Dynamic cellular microenvironments
The extracellular matrix (ECM) is the natural material niche of the human body. By coordinating a complex array of biochemical and biophysical cues, the ECM plays an important role in both normal physiological processes, such as growth and development, and pathophysiological processes, such as disease. However, nearly all commercially available cell culture platforms or scaffolds are static, which can lead to a mismatch between in vitro experiments and in vivo behavior. To further our understanding of in vivo processes, we are developing new materials that can mimic the dynamic properties of real tissues. Our current focus is to engineer well-defined polymeric hydrogels with precise temporal control over bulk and local mechanics using stimuli-responsive chemistries. Broadly, we apply our materials toward understanding disease mechanisms (especially fibrosis), as well as advanced tissue engineering scaffolds, cell expansion and delivery vehicles, and diagnostic screening platforms.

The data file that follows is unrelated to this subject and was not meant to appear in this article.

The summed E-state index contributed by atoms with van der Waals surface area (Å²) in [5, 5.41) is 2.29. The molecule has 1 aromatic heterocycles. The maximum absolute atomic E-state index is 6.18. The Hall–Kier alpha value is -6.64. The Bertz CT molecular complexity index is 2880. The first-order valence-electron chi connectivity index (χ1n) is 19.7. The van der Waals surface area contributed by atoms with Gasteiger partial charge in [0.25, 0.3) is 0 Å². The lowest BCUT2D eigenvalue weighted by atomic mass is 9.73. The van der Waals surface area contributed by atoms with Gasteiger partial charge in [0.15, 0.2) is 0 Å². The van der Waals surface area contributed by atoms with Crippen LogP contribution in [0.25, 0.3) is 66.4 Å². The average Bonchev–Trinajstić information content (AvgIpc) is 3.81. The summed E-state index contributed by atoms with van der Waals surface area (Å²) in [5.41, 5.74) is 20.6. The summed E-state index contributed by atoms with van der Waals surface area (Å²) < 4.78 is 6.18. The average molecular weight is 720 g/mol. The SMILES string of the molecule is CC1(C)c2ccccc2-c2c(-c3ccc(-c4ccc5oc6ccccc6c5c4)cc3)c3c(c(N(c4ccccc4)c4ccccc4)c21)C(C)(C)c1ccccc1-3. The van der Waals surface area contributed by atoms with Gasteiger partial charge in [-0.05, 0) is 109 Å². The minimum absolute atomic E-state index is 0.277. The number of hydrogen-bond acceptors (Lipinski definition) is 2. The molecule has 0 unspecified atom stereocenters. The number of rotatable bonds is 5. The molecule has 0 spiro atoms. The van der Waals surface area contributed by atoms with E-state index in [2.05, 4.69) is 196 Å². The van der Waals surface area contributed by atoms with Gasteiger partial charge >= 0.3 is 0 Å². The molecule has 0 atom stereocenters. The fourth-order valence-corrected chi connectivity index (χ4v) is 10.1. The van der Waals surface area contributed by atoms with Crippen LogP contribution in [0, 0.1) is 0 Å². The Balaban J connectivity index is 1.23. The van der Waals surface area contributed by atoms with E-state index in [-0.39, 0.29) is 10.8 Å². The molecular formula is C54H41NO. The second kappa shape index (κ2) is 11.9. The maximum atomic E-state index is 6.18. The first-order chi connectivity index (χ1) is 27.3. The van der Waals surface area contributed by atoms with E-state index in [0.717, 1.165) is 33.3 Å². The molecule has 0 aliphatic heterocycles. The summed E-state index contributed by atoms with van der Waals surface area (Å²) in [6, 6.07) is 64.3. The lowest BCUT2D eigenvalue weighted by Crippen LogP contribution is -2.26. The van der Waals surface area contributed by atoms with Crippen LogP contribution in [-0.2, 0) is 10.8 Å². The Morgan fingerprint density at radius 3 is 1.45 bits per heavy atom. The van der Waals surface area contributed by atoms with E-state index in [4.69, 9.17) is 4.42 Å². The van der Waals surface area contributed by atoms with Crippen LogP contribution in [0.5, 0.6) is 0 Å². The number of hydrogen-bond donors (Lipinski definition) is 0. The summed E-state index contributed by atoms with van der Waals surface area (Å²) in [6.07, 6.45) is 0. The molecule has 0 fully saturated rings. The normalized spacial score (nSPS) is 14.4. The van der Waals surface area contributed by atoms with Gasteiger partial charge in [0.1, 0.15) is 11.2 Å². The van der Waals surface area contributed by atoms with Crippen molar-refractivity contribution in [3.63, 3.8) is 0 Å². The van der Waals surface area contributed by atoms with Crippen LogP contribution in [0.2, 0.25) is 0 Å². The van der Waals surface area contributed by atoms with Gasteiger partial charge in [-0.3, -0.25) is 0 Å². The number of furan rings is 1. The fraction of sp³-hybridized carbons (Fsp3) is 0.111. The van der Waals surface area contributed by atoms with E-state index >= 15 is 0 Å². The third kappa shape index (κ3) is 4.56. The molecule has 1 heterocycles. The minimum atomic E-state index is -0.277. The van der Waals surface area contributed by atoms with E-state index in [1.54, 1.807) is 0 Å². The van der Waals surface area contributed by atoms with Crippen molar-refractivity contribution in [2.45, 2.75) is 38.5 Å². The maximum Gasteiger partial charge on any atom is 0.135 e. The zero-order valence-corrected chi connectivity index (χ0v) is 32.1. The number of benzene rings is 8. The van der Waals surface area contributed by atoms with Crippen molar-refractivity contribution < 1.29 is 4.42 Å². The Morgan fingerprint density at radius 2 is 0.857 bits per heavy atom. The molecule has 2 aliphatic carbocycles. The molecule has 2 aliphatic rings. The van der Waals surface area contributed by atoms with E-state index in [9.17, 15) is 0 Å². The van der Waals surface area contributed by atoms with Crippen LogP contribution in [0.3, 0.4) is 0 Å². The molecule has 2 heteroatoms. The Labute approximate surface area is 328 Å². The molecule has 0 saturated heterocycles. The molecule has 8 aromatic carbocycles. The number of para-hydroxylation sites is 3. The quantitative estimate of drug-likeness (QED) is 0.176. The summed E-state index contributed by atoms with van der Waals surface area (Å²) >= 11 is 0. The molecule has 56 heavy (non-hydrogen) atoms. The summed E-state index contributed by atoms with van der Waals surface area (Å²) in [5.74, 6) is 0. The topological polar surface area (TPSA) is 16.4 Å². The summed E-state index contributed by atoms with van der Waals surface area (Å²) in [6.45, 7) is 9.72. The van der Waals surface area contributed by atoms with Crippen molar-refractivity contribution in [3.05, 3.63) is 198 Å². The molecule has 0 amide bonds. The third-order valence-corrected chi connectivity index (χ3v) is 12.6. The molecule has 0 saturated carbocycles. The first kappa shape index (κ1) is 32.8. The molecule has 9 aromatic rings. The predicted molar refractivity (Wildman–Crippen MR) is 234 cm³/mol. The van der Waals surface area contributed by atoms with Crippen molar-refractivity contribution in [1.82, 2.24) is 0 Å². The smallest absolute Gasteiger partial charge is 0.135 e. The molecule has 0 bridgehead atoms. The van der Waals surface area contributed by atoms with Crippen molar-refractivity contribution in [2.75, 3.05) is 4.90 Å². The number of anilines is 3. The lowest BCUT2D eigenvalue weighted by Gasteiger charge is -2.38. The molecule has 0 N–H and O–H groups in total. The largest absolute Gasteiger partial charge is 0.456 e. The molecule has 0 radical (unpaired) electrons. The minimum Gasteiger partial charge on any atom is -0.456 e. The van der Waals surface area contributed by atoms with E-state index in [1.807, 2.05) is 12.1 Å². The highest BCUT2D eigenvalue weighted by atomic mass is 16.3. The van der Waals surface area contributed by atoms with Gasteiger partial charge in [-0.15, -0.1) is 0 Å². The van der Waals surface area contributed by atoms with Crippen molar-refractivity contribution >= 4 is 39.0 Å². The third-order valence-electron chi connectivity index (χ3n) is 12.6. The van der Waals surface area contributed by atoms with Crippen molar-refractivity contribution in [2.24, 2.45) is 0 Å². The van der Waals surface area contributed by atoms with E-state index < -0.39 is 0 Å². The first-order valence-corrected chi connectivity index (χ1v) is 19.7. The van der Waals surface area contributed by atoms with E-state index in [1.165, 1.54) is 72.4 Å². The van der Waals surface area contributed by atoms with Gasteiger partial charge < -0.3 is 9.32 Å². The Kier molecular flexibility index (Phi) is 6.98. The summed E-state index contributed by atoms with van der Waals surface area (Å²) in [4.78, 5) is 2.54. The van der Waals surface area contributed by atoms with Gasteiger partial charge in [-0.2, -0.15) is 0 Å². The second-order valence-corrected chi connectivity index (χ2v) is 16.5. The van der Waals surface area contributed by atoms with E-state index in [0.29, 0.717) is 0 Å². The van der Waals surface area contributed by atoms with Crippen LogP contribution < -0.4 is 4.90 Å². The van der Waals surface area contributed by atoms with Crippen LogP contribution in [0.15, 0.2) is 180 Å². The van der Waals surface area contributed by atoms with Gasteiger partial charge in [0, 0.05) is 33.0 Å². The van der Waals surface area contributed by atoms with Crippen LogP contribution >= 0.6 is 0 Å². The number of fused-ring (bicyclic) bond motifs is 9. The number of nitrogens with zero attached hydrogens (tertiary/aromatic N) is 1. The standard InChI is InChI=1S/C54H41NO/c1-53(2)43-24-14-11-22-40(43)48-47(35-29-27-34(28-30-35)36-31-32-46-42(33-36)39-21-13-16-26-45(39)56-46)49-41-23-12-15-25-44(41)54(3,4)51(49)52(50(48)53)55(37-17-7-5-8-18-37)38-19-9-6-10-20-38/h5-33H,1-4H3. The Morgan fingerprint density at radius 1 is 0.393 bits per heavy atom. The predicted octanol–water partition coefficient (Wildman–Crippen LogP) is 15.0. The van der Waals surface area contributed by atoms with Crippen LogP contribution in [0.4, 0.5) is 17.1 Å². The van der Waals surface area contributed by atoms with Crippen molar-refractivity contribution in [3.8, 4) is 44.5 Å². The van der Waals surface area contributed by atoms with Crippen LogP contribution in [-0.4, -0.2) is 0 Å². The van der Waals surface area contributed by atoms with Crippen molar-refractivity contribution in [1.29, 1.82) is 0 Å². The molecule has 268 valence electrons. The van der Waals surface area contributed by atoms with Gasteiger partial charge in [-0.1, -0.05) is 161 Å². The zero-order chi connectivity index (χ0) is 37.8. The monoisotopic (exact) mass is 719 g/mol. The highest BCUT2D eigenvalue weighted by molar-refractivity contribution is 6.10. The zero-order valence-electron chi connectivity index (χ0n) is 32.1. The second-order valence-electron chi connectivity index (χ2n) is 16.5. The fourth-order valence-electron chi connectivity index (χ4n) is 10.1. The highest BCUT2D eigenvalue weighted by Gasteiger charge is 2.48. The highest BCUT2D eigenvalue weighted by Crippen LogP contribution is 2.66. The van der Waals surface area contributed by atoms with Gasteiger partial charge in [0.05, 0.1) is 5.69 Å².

A.M. Rosales, S.L. Vega, F.W. DelRio, J.A. Burdick, K.S. Anseth. “Hydrogels with Reversible Mechanics to Probe Dynamic Cell Microenvironments.” Angewandte Chemie, in press.
E.M. Nehls, A.M. Rosales, K.S. Anseth. “Enhanced User-control of Small Molecule Drug Release from a Poly(ethylene glycol) Hydrogel via Azobenzene/Cyclodextrin Complex Tether.” Journal of Materials Chemistry B, 2016, 4, 1035-1039.
A.M. Rosales and K.S. Anseth. “The Design of Reversible Hydrogels to Capture Extracellular Matrix Dynamics.” Nature Reviews Materials, 2016, 1, 15012.
A.M. Rosales, K.M. Mabry, E.M. Nehls, K.S. Anseth. “Photoresponsive Elastic Properties of
Azobenzene-Containing Poly(ethylene-glycol)-based Hydrogels.” Biomacromolecules 2015, 16(3), 798-806.